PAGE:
Proposed Amendments Relating to Formation of a “Group” for Beneficial Ownership Reporting
The Proposed Amendments also intend to provide clarity for when investors act as a group with respect to beneficial ownership reporting. Sections 13(d)(3) and 13(g)(3) of the Exchange act provide that “[w]hen two or more persons act as a . . . group for the purpose of acquiring, holding, or disposing of securities of an issuer, such syndicate or group shall be deemed a ‘person’”. Neither provision defines the term “group” and is currently a question of fact that has been inconsistently applied.
The Proposed Amendments would amend Rule 13d-5 to track the statutory text of Sections 13(d)(3) and 13(g)(3) and specify that two or more persons who “act as” a group for purposes of acquiring, holding or disposing securities are treated as a “group.” The SEC’s stated intent is to remove the potential implication that an express or implied agreement among group members is necessary to the formation of a group.
The Proposed Amendments also would promulgate new Rule 13d-6(c) to set forth circumstances under which two or more persons may communicate, consult with one another, and engage with an issuer without being deemed a “group”. It would also set forth circumstances under which two or more persons may enter into an agreement with regards to a derivative security in the ordinary course of business without being deemed a “group” with respect to such derivative agreement’s referenced equity security. The release states that the exemptions are designed to provide certainty and ensure that the Proposed Amendments will not have a chilling effect on shareholder communications or engagement.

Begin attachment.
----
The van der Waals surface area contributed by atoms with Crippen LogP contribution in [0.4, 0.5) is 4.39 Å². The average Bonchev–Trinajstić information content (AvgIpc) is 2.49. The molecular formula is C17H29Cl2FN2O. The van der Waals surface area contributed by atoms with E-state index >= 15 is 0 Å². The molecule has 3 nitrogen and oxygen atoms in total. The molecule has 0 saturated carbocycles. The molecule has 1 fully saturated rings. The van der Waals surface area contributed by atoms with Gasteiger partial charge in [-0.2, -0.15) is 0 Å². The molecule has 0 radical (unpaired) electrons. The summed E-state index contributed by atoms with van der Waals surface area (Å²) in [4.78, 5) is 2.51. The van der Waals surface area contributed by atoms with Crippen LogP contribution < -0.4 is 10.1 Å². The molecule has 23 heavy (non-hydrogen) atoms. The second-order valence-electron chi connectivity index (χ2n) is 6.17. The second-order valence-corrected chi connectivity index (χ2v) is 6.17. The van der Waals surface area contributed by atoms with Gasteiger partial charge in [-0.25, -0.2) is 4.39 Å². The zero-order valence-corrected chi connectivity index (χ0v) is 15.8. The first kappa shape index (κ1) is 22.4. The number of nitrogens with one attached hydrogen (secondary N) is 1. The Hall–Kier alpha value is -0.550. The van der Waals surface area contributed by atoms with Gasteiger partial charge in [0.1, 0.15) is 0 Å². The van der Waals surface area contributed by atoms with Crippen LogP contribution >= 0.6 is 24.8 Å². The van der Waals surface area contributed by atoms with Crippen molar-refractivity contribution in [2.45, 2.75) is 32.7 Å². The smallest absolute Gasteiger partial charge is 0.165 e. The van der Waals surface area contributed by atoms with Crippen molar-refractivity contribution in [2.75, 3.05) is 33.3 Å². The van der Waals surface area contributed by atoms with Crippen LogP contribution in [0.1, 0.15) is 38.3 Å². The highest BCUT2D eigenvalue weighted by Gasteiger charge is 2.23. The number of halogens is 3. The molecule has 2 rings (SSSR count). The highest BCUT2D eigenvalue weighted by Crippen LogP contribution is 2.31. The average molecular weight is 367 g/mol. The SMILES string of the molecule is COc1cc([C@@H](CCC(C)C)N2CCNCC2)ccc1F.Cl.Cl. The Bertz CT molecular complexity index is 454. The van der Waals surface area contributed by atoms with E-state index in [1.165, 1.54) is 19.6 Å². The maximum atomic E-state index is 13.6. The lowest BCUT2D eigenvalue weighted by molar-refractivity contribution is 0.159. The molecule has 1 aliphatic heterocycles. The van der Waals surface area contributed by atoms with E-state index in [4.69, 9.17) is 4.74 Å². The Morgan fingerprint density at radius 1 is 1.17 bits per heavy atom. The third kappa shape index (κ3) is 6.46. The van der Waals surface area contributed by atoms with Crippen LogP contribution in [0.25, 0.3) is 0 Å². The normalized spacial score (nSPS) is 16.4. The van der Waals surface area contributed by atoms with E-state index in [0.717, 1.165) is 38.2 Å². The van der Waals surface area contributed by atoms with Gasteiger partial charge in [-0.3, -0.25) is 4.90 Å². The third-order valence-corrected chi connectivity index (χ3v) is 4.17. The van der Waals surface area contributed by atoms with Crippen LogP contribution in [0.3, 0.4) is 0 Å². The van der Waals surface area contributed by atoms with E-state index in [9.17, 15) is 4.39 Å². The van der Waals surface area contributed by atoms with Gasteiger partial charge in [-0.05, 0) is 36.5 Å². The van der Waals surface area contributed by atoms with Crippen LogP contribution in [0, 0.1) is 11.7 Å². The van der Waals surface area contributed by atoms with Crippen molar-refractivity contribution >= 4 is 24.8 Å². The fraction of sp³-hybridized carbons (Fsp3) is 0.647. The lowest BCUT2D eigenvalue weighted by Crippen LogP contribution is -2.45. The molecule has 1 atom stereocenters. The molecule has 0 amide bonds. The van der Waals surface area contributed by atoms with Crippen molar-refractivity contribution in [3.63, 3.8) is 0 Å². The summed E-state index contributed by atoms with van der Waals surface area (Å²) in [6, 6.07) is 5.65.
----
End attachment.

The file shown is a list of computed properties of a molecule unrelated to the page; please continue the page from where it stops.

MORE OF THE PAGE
Structured Data Requirements for Schedules 13D and 13G
The SEC also is requiring all information disclosed on Schedule 13D and Schedule 13G be filed using a structured, machine-readable data language.
Comments should be received prior to April 11, 2022. The Proposed Amendments are likely to draw significant comment from industry participants due to their breadth and scope.
- Specifically, the SEC proposes to amend Rule 13d-1, Rule 13d-2, Rule 13d-3, Rule 13d-5, Rule 13d-6, and Rule 13d-101 (Item 6 to Schedule 13D) under the Exchange Act, as well as Rules 13 and 201 under Regulation S-T.
- Specifically, an investor must be a “qualified institutional investor” (generally includes a specified institutional investor (such as a bank, broker-dealer or investment company) who acquired its stock in the ordinary course of business and not with the purpose or effect of controlling the issuer), a “passive investor” (generally includes a person who has not acquired the securities with the intent of influencing the control of the issuer, is not a qualified institutional investor, and does not directly or indirectly hold more than 20% of such securities), or an “exempt investor” (generally includes an investor who acquired its interest prior to the company becoming publicly traded).